• Neeraj Bansal, Partner |
6 min read

At the heart of India’s economy lies the service sector. Accounting for a lion’s share—roughly 50 per cent—of the GDP1 , services are a vital contributor to the country’s inherent domestic needs while also propelling its global agenda.

In recent times, the momentous rise in service exports has been at the crux of India’s post-pandemic resilient economic push. Backed by a strong wave of global demand, the country witnessed a robust 27 per cent annual growth in FY2022–2023, reaching a record export value of USD323 billion.2  The positive growth momentum has further continued into the first half of FY2023–2024, recording a total export value of about USD165 billion—up by almost 5.6 per cent.3

India’s service exports basket

Driven by reformatory initiatives, increasing investments and an abundance of a young workforce, India has firmly established itself on the global stage for services. Largely catering to the demands of advanced economies, the country now ranks seventh among service providers with a 4.4 per cent share in global exports.4

How can India achieve USD1 trillion in exports: Decoding the roadmap

Source: IBEF5

Although IT services dominate total exports, shifts in the global outlook are opening numerous avenues for many upcoming industries to grow. India is emerging as the most preferred location for global shared services. The number of global capability centres (GCCs) in the country—an estimated 1,580 in FY236 —is expected to increase to more than 1,900 by 2025.7  This presents emerging opportunities for other services—such as consulting, education, advertising, finance and emerging tech—to expand beyond the traditional trends. For instance, according to a recent NASSCOM-KPMG in India report, about 30 per cent of digital banking products produced globally are developed in GCCs in India.8  Additionally, we are also home to the third-largest start-up ecosystem globally.9  This growing momentum can help India achieve its near-term service export goal of USD400 billion in the current fiscal,10  laying the foundation of the target of 1 trillion in exports by 2030.11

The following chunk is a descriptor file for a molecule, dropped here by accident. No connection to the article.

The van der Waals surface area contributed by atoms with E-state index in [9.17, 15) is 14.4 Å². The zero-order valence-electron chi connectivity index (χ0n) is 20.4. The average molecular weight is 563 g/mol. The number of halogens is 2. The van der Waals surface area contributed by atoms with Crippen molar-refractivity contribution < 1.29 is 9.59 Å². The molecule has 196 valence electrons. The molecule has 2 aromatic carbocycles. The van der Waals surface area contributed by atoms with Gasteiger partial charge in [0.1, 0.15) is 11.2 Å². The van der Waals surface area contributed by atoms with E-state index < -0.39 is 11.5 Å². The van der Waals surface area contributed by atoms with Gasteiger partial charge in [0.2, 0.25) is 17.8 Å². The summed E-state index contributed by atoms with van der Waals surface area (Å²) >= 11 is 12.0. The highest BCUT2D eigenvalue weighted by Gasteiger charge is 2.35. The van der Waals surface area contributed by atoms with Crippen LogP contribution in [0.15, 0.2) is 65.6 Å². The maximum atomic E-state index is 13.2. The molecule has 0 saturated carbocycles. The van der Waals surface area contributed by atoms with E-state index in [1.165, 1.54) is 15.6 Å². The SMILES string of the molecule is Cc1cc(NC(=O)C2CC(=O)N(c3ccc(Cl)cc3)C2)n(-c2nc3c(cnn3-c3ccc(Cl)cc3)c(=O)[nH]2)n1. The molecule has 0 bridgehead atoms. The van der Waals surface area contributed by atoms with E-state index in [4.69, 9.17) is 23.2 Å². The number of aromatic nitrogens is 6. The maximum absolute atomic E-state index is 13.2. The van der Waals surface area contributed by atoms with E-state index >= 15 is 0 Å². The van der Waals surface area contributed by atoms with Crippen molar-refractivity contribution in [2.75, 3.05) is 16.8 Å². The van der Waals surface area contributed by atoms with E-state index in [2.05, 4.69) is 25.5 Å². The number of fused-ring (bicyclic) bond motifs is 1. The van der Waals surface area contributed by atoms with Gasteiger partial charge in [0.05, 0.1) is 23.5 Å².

How can we achieve USD1 trillion in exports?

  • A step beyond IT: While the software industry has been the backbone of India’s service sector, non-IT services also have immense potential that need to be tapped strategically. The disaggregation of service value chains, the option of remote working and India’s strengthening digital infrastructure are catalysing modern service lines. Today, the number of new-age GCCs is on a steady rise, across prominent domains—such as banking, financial services and insurance (BFSI), engineering research and development, and software and internet. Estimates suggest that about 50 per cent of the GCC workforce in India is involved in tech-enabled processes, hinting at an upward progression in the value chain. Going ahead, the GCC market in India is estimated to reach USD110 billion by 2030, growing at a CAGR of 14 per cent.12